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Fifth, the small companies, which make up 78 percent of all companies in this sample, likely make up a significantly larger proportion of the total companies. Significantly, 67 percent of all small businesses have less than $10 million in sales and are barely growing year over year. One might wonder why this is so. Hurst and Pugsley (2011) conclude that many small businesses stay small because their owners don’t have the ambition, worldview, or skills to grow. For those entrepreneurs who want to scale their firm but are unable to do so, factors such as lack of managerial knowledge, insufficient access to capital, compliance burdens and social capital (lack of connections) are the biggest barriers.

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Small but steady growth small business

Source: Ram Shivakumar|  Illustration by Soham Sen, ThePrint
Source: Ram Shivakumar| Illustration by Soham Sen, ThePrint

Figure 1 shows the shares of sales that are attributable to the individual size classes.

Three insights can be derived from Figure 1. First, large companies, despite accounting for less than 2 percent of all companies, have an outsized impact on revenue. Large corporations are and will remain the most important player in driving economic growth in India. You have the managerial skills, the ability to hire, train and retain the best talent, and the ability to raise financial resources. Note that the revenue share of large companies fell when the pandemic began in 2020, but regained lost ground in 2021.

Second, compared to lower-middle-market companies (in blue), upper-middle-market companies (in red) punched well below their weight (compare the red and blue lines). The upper mid-market accounts for just 10 percent of sales, which can be attributed to the “missing middle” – there simply aren’t enough upper-mid-market companies to drive growth at their size class. In contrast, small mid-market companies have achieved steady growth of over 23 percent of total revenue due to the small but steady influx of small businesses into their size class.

Third, small firms, though numerous, contributed only a tiny five to seven percent of total sales. While their share of revenue isn’t likely to increase much, an influx of startups and small businesses could be a force multiplier.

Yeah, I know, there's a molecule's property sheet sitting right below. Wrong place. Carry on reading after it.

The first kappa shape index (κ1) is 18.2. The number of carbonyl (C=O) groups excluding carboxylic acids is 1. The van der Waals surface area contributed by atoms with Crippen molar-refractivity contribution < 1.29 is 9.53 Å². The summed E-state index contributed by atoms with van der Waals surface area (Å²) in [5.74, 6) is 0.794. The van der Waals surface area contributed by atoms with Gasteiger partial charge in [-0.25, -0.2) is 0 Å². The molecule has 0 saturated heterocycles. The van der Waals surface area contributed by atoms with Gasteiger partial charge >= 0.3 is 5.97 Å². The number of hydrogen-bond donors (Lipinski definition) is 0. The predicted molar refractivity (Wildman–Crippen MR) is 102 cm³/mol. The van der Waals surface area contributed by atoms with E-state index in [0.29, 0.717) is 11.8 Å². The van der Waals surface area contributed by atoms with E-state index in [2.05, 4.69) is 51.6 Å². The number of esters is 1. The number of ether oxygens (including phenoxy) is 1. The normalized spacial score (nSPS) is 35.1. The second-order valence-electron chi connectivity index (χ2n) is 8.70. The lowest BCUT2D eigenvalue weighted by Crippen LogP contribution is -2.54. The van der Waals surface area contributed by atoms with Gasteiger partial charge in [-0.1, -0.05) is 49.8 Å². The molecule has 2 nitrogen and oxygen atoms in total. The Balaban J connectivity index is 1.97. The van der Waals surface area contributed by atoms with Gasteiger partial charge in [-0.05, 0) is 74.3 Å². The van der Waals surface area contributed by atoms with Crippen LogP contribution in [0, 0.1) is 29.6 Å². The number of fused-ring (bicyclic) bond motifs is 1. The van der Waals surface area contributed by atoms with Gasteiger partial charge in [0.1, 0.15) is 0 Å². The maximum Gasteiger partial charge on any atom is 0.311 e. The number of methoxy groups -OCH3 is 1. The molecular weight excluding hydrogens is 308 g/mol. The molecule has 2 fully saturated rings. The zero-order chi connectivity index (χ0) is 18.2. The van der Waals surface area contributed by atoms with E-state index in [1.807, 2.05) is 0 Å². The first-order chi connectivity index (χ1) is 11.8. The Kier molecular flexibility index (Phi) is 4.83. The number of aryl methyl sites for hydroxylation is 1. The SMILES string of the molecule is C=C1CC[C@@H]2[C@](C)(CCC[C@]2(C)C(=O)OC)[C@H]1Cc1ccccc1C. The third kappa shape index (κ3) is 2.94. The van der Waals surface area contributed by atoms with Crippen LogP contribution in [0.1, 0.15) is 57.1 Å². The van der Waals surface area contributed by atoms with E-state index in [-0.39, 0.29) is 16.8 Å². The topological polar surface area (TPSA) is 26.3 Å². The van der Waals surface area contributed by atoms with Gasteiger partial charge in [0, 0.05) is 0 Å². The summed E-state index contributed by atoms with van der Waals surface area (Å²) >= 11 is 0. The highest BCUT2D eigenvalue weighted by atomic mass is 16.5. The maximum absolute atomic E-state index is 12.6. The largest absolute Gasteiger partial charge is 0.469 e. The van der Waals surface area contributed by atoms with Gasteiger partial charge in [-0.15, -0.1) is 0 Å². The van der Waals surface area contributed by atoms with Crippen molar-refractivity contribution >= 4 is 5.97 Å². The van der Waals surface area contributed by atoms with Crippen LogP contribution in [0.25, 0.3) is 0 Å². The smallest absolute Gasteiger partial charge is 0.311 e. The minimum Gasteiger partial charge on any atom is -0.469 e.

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The emphasis on market shares (in Figure 1) masks the volatility of earnings. Figure 2 shows the annual sales growth rates between 2016 and 2021.

Source: Ram Shivakumar|  Illustration by Soham Sen, ThePrint
Source: Ram Shivakumar| Illustration by Soham Sen, ThePrint

Figure 2 shows visually that the period 2016-2021 was difficult for companies. Note that each size class’s yield cycles have moved in parallel (as might be expected), although their amplitudes have been different. After tepid growth in 2017 and a slump in 2020, corporate earnings for all four tier sizes rebounded strongly in 2021. The strong performance of the upper-middle and lower-middle companies promises that many companies from these size classes could move up a notch or two in the next decade.

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Game changer at the base

The company is the engine of economic growth. Their most visible role is to combine labor, capital, and other resources to produce the goods and services that consumers want. His less visible role is that of a change agent, à la Joseph Schumpeter’s creator and destroyer. A 75-year-old economy certainly needs new ideas, technologies, business models and ecosystems to replace the old ones.

Public policy towards Indian companies must be directed towards two objectives. The first is to increase the number of companies of all sizes. Adjusted for GDP, India has fewer large and medium-sized companies than many other countries. The McKinsey Global Institute (MGI) notes that China has twice as many large Indian firms and South Korea three times as many. Grassroots efforts to make entrepreneurship a national passion could change the game.

The second aim of policy should be to help companies of all sizes increase their productivity. Even the largest and most productive Indian firms lag behind their foreign counterparts. The MGI reports that the average Chinese, South Korean, Malaysian and Thai company is significantly more productive than its Indian counterpart. India’s goal should be to create an environment that makes it easy for businesses to solve their problems effectively and quickly.

Ram Shivakumar is Professor of Economics and Strategy at the University of Chicago Booth School of Business. Views are personal.

(Edited by Ratan Priya)